INTERVIEW: JOHN NIVEN author & screenwriter of ‘KILL YOUR FRIENDS’

This Friday sees the release of the film adaptation of best selling novel and cult favourite ‘Kill Your Friends’.  Gigslutz sat down with author John Niven to discuss how he adapted the bestseller, a scabrously dark satire about the music industry in the 90’s, into a feature length film.

Telling the tale of twenty-seven-year-old A&R man Steven Stelfox as he works his way through the boom of Britpop, with the likes of Blur, Oasis and The Prodigy all featuring on the outstanding soundtrack. In a world where ‘no one knows anything’ and where careers are made and broken by the fickle tastes of the public, things take a more sinister turn.  As the hits dry up and the industry begins to change, Stelfox takes the concept of “killer tunes” to a murderous new level in a desperate attempt to salvage his career.

In what is set to be a new film favourite, we ask Niven about the casting of Nicholas Hoult, the state of the music industry in the 90’s and how he thinks the films dark humour will play internationally.


Hey John! We weren’t sure what to expect from the film. We loved the book but wasn’t sure how it could be translated to the big screen. I guess we were curious to see if you’d really go there AND you did.

John Niven: (laughs) Why thank you.

In terms of your involvement in the film adaptation – was there ever any idea that  you might pass it to another writer?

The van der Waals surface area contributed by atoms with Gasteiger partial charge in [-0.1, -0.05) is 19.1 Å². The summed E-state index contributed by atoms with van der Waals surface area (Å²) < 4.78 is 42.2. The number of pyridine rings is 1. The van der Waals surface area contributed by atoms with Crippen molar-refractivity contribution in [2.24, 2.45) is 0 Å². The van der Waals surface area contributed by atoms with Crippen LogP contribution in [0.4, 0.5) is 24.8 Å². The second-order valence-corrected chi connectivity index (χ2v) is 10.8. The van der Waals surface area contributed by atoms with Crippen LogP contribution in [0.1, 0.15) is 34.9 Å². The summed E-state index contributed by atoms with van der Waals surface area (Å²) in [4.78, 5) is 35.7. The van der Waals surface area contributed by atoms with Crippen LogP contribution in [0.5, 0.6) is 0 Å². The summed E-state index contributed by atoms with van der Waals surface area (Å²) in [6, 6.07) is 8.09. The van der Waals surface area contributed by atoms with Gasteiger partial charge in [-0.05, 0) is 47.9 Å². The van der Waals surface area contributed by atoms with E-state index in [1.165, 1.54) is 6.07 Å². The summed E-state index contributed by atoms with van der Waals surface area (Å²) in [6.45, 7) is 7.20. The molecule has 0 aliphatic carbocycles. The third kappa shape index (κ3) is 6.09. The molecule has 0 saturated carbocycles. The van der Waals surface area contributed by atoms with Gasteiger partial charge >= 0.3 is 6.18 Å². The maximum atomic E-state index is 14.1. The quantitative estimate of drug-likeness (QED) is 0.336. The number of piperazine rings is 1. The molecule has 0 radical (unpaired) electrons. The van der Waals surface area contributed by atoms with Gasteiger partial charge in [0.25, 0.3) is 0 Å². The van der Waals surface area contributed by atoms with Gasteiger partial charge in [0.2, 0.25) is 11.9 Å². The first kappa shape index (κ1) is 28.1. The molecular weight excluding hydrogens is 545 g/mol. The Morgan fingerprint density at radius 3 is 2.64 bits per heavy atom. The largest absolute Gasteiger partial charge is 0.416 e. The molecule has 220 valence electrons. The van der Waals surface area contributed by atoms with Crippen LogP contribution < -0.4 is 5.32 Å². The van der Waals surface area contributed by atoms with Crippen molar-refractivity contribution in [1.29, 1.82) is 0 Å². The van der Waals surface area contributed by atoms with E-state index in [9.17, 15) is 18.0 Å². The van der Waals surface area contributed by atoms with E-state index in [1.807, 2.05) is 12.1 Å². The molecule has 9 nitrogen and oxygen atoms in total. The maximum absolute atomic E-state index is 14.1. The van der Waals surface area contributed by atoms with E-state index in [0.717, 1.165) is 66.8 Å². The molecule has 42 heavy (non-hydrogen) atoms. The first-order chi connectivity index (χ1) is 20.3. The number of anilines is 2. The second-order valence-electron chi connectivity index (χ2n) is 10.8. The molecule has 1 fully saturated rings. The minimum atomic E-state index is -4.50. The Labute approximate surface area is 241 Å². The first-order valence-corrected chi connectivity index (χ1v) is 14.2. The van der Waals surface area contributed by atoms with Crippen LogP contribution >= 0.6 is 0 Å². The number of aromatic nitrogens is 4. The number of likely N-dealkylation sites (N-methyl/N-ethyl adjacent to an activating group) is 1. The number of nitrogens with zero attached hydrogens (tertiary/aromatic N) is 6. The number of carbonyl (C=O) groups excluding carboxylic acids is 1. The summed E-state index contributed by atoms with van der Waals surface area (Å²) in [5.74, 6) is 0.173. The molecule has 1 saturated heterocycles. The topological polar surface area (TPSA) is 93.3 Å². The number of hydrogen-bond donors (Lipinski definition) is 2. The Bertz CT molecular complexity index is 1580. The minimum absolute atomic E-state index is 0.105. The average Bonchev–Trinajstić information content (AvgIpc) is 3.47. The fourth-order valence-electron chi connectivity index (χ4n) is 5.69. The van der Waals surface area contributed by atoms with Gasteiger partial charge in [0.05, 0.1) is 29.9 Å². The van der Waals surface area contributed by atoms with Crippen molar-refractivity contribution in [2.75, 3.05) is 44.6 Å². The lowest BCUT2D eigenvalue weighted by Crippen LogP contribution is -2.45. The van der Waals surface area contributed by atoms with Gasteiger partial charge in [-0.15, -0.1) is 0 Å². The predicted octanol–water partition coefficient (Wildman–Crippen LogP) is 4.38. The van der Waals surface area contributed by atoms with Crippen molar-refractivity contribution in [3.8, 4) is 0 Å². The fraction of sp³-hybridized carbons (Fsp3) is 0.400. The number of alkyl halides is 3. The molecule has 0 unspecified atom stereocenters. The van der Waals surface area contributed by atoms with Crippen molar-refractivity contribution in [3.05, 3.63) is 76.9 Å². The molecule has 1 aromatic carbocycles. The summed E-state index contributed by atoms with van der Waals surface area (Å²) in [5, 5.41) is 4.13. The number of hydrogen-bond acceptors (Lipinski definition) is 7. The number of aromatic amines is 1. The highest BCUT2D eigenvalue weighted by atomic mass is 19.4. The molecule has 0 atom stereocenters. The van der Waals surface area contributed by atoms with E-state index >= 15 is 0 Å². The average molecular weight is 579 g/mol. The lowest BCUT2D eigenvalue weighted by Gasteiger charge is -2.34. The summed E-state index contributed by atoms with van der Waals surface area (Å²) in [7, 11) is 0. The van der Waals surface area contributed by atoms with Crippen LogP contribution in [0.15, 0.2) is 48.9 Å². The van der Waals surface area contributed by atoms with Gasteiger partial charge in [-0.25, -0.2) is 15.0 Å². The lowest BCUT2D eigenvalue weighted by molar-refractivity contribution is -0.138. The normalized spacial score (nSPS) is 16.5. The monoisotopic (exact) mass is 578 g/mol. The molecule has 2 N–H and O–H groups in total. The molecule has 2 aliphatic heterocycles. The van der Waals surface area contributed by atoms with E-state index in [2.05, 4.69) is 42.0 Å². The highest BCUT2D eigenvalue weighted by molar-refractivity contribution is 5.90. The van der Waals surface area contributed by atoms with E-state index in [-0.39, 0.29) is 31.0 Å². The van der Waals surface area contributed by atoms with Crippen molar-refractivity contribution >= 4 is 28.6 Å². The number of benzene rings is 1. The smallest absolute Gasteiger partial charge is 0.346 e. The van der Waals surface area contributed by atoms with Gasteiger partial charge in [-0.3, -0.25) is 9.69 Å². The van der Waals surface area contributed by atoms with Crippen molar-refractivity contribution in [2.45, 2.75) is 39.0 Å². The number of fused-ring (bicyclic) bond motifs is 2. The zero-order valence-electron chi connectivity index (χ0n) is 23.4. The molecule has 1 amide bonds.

John Niven: I’ve had four novels adapted but two have been done by other people. Jon Baird who did ‘Filth’ based on the Irvine Welsh novel is doing Straight White Male (Niven’s 2012 novel). I have detachment about my work. You have to have. I work as a jobbing screenwriter and you have to have detachment. If a bad movie gets made from your book it doesn’t dent the book, the book still exists intact so I don’t mind ripping it up a bit.

The most you can hope for is the spirit of the book remains , especially a first person narrative, intact and if you can get that than you might have something.

In terms of the main character, there must have pressure at the beginning to give him some redeemable features. How hard was it to say no, we’re staying faithful?

John Niven: Not hard at all for me.  It was harder, although not that hard as they did it, for Will Clarke and Gregor Cameron, who produced the film. They protected the book fantastically. We did hear if he gets his comeuppance we’ll make the movie but I said no, the whole point of the book is nice guys finish last, all the guys I knew who were great, lovely, music fans, they all run tiny labels or work for companies releasing old punk compilations now. The demons, the fucking monsters are the ones who end up at top, that’s the reality of the industry so it would make an utter mockery of the whole thing if he suddenly got caught and punished.